The Hernando School Board correctly picked classroom instruction over expensive courtesy bus rides last week, killing a large-scale plan to bus students living within 2 miles of their schools next school year.
After months of deliberations, School Board members really had little choice. To acquire the necessary buses in time, the purchase order needed to be made last week — the same day board members digested the County Commission's irresponsible rejection of a school impact fee request and the additional dim news that the district faces a projected $2.2 million deficit next year. Pushing forward with a costly busing plan would have been imprudent in light of the district's uncertain finances and fears that classroom cuts could be forthcoming. (New routes cost about $40,000 each in fuel and labor and every new bus carries a $105,000 price tag. )
Instead, a board majority indicated they would support a so-called revenue-neutral option. It is far from perfect, but it is reasonable way to bus additional elementary school children each day. By altering school starting and ending times, the district can ensure existing buses are available to make three runs daily. The extra time allows the district to transport an additional 1,300 children — or all of the elementary students living more than a mile from their schools.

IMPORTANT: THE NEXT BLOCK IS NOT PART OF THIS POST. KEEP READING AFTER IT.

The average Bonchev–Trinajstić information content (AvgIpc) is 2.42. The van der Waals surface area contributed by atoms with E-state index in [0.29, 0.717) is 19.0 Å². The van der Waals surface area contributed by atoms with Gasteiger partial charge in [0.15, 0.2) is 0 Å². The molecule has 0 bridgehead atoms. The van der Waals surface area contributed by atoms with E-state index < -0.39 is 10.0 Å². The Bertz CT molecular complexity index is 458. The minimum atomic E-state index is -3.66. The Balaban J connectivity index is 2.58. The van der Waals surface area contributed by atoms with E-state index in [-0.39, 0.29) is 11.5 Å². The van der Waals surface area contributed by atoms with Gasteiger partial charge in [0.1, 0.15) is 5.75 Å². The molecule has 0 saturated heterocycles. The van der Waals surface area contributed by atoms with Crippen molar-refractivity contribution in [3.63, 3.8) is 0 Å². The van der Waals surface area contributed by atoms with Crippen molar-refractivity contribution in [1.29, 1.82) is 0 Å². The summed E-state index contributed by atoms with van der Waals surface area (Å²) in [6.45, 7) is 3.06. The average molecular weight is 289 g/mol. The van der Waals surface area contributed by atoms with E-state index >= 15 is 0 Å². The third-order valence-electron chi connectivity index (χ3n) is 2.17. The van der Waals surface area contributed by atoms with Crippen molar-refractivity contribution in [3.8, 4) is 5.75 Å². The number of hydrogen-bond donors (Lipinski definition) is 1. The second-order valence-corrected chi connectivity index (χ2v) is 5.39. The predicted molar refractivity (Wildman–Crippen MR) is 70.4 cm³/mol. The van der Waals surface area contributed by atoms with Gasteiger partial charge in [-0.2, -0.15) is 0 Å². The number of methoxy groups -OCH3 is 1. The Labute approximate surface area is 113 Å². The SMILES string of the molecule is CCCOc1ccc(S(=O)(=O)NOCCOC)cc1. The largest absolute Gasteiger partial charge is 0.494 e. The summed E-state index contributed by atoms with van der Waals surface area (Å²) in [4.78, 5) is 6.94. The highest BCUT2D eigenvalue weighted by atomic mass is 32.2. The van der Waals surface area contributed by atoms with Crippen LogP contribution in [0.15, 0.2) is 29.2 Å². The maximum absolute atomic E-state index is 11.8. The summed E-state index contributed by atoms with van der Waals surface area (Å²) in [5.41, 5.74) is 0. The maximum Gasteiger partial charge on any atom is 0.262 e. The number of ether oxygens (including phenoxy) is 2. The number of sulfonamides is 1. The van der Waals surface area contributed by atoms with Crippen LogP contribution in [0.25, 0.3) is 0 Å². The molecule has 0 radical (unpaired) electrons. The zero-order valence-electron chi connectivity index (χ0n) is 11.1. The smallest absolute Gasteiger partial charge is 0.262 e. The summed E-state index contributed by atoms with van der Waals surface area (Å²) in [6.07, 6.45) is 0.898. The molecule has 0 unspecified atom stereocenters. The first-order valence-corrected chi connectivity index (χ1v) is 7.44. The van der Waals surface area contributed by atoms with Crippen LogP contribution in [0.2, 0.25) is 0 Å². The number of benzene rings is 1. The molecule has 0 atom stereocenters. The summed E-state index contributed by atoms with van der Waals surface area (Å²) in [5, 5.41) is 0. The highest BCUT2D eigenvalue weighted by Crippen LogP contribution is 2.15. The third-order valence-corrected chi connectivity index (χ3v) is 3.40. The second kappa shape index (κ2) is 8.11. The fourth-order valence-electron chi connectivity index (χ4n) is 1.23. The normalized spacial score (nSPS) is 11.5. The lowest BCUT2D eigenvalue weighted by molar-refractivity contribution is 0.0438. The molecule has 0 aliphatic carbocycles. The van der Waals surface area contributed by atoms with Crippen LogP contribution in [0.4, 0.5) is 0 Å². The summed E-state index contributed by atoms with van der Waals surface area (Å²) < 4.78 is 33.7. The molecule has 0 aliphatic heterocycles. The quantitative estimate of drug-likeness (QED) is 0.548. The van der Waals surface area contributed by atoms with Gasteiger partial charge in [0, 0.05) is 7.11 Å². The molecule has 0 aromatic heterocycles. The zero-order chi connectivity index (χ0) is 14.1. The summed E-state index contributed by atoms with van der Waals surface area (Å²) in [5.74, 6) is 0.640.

Under state law, school districts are reimbursed only for the cost of transporting children living more than 2 miles from their schools. The district scrapped its courtesy service in 2011 to help close an $11 million budget shortfall, but board members routinely revisit the issue because of the lack of sidewalks around the county and the lingering memory of a 2008 tragedy in which a middle school student was killed when she was struck by a vehicle as she walked to school.
Parents seemed to have grown accustomed to what used to be considered an inconvenience. School Board member Dianne Bonfield, who unreasonably wanted to delay a final decision until January 2015, said she had not been contacted by one parent seeking a resumption of the courtesy service. Other board members wisely declined to delay the inevitable.
Adding bus service for 1,300 children, with no net cost to the district, is a smart plan driven by economic realities. The changing start times will require some juggling, notably for middle school extracurricular activities, but keeping more children safe on their way to and from school is a highly desirable outcome worth embracing.